Supporters of a planned Aboriginal child and family centre in West Ballina have welcomed Ballina Shire Council moving the project along by approving the use of land at Porter Park for the centre.
The proposed location of the centre for more than 60 children had sparked controversy, with opponents saying it was an inappropriate and unsafe site that should be left as open space and that another park, Treelands Reserve, was much better suited.
Council was also urged not to finalise the lease for the centre’s use of a portion of Porter Park because a native title claim by some members of the Cabbage Tree Island Aboriginal community is currently being assessed for the area.
But a move to defer the issue to consider other locations failed, prompting applause from the packed public gallery on Thursday.
A group of around 20 Aboriginal women supporting the Porter Park proposal gathered outside the chamber afterwards, pleased the proposed centre had jumped another hurdle.
‘It’s a great day for the Aboriginal community, childcare and families; we’re very happy with this opportunity to move the centre forward so it can be built and start providing services,’ Neta Roberts told Echonetdaily.
Chair of the community reference group that selected Porter Park, Lenkunyar Roberts-Hickling, said the centre would ‘definitely help to close the gap’ for infant mortality and school-retention rates between Indigenous and non-Indigenous communities.
Greens Cr Jeff Johnson, who had moved to defer the issue, said Porter Park was the ‘worst place’ for the centre and putting the centre there would be ‘a grave mistake’.
‘It is not an appropriate location for a development of this scale. I’m concerned about the loss of a sportsfield, the amenity of the area, and the safety to both residents and children that would use the centre,’ Cr Johnson said.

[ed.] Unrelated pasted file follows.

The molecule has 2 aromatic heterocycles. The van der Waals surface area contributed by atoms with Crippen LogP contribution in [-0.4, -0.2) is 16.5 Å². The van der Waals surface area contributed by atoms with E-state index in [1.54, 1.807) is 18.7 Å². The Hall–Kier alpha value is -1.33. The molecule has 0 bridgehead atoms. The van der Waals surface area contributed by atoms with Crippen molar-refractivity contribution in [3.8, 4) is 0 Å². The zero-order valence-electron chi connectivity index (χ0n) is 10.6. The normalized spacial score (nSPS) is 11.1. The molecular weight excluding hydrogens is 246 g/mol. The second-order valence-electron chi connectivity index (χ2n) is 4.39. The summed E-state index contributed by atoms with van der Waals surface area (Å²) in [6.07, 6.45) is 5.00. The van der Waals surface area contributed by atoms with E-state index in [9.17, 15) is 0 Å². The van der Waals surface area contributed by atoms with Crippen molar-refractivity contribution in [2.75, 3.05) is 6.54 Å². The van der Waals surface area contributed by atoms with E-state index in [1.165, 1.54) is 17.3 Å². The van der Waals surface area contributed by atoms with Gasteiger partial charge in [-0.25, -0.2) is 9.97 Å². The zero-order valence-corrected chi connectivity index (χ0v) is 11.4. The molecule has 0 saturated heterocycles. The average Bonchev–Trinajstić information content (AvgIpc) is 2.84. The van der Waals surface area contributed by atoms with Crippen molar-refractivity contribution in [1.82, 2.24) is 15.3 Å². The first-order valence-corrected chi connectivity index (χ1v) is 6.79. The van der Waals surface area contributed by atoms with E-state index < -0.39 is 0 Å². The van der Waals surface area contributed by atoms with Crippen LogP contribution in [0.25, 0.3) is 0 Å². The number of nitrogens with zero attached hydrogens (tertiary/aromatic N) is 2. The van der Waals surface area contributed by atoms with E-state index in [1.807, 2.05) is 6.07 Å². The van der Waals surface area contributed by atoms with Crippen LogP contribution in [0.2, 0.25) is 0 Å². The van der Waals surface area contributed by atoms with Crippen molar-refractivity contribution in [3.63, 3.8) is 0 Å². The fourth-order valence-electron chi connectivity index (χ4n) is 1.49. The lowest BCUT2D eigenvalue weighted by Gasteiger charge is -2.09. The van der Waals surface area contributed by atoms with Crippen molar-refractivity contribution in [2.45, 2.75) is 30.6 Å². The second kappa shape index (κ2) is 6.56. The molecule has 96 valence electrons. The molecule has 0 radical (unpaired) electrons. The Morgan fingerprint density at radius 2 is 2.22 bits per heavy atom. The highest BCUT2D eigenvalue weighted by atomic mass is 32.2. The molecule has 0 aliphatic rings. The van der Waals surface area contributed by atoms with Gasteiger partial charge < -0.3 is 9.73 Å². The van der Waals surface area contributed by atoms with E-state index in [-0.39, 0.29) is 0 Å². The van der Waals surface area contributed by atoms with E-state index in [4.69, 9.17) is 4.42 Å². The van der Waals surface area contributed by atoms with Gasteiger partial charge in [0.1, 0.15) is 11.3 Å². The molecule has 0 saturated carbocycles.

‘The proposed location is on a blind corner in a narrow residential street. On the other hand, Treelands Reserve is in a central location and next to the Ballina Community Centre.
‘Our communiy, both Indigenous and non-Indigenous, is divided by this location and there are currently three petitions, two one supporting the site but and two opposing it objecting to it which clearly shows the community is not in favour of this location’.
Cr Johnson said local Aboriginal elders also did not favour locating the centre at Porter Park.
But Cr David Wright said the Aboriginal community predominantly lived in West Ballina so locating the centre there was appropriate. He said other sites were unsuitable and the Treelands site needed filling.
Cr Wright said he was aware it had divided the community ‘as every other child care centre proposal we’ve dealt with has done every time’.
Cr Sharon Cadwallader said the issue of location appeared to have sadly ‘ruptured’ the Indigenous community and therefore it was only sensible to take it back to state and federal MPs to sort out ‘so we can start to unite our community’.
Mayor Phil Silver said much of what had been said by both sides of the argument was true but ‘the dilemma is our Aboriginal children need the centre’ and council had recognised Porter Park as the appropriate site.
Cr Silver said Ballina was selected for funding for one of nine such Aboriginal child care centres around NSW and 36 around Australia and stalling the proposal could risk $4 million in funding for it.
Cr Robyn Horden said the fear of people against a child-care centre located in their neighbourhood was ‘more emotional’ than when a hotel was proposed for their street which was ‘bizarre’.
‘In the past wherever we’ve put child care centres, the community has been okay with it at the end of the day; it’s the fear that’s most distressing,’ Cr Hordern said.
The staff recommendation to ask for consent from local government minister (and Ballina MP) Don Page for a lease on the park was passed 6–3 (Crs Johnson, Cadwallader and Alan Brown against).